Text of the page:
Management by Drive-By-Shooting


Remember "Management by Objectives"? Those of you born after 1970 might not be familiar with it. Here is the Wikipedia definition: Management by Objectives (MBO) is a process of agreeing upon objectives within an organization so that management and employees buy in to the objectives and understand what they are. "

Peter Drucker first introduced it in 1954. It was very popular in the 1980's, and then it seemed to step aside in the 1990's to allow other new management techniques-of-the-month to take their place in the management de regueur.

MBO made way for clear communication between managers and their employees regarding goals and, more importantly, allowed and expected discussions, agreements, and disagreements to take place between the an employee and his or her manager in order to arrive at clearly defined goals and objectives each year. The emphasis, of course, was on the discussions, agreements, and disagreements, since anyone can list a set of goals and give them to an employee, hoping to be done with it right then & there.

I was recently introduced to a new form of leadership, Management by Drive-By-Shooting. Someone told me stories of working alongside (but not for) a manager who makes decisions and manages her work in "drive by shooting" fashion. Funny, eh?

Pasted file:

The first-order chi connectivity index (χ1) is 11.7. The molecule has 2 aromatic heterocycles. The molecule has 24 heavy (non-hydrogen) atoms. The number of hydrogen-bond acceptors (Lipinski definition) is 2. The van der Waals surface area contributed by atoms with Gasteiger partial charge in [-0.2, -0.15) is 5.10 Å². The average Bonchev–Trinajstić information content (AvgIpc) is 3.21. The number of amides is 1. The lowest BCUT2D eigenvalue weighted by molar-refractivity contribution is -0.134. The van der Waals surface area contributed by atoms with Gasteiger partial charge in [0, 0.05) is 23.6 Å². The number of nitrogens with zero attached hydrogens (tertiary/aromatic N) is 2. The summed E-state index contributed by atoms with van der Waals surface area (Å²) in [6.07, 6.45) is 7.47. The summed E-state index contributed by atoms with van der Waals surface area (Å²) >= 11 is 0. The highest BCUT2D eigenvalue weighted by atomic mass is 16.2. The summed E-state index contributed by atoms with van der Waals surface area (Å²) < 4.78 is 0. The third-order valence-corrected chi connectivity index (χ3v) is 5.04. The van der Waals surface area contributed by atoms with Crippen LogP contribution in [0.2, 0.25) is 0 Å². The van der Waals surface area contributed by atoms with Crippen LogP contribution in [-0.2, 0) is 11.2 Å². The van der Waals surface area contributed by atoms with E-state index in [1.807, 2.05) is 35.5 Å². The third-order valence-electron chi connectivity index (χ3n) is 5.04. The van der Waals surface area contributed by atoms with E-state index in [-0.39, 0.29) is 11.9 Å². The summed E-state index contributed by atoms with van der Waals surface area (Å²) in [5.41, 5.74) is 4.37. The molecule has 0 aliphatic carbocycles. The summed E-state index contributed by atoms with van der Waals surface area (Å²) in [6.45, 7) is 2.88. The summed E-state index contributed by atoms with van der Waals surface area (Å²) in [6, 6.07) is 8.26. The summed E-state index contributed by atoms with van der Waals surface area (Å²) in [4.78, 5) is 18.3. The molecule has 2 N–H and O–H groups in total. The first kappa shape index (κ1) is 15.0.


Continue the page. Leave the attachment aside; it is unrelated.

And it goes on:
We can call it MBDBS (or just "Drive By"). This leadership style gives assignments to people without enough background information and with little lead time. Decisions are made without verifying all of the facts, without consulting with all of the required parties, and / or by sending people on wild goose chases.

Managers who lead with MBDBS can be very nice people. They can be fun to talk to. They usually have a lot of energy (sometimes nervous energy, but energy nonetheless).

By now, many of you are thinking of people you know or have worked with in the past who manage by Drive-Bys. You might have a memory of this manager stopping by your office or cubicle, asking you to work on something in particular, and leaving before you had the chance to ask the most pertinent questions. (This could have also come in the form of a voicemail or e-mail.)

So how do you manage a manager who manages by Drive Bys?

First, say that 5 times fast.

Second, develop a way to slow that manager down.

Third, take advantage of that "slow down" time to figure out the right questions to ask him or her regarding the areas that they usually skip:

  • Ask about more of the facts
  • Ask about who has already been consulted on the issue
  • Ask about what other groups or individuals might be interested in the process or the outcome
  • Ask about the real timeline.

Fourth, request another meeting time with him or her (at least 30 minutes) and get it on their calendar. Schedule this for no sooner than two business days out. Take those two days to make some calls to other folks to gather more facts.

  • Will this manager's plan tick someone off?
  • Does anyone else have some facts that change the entire scope?
  • Will this plan really increase net profit, or will it actually cost more money in the long run?
  • Are there any legal hurdles that need to be cleared in order to proceed?

Having a plan in place to manage this type of manager is always better than being a victim of a Drive-By!


Source by Glory Borgeson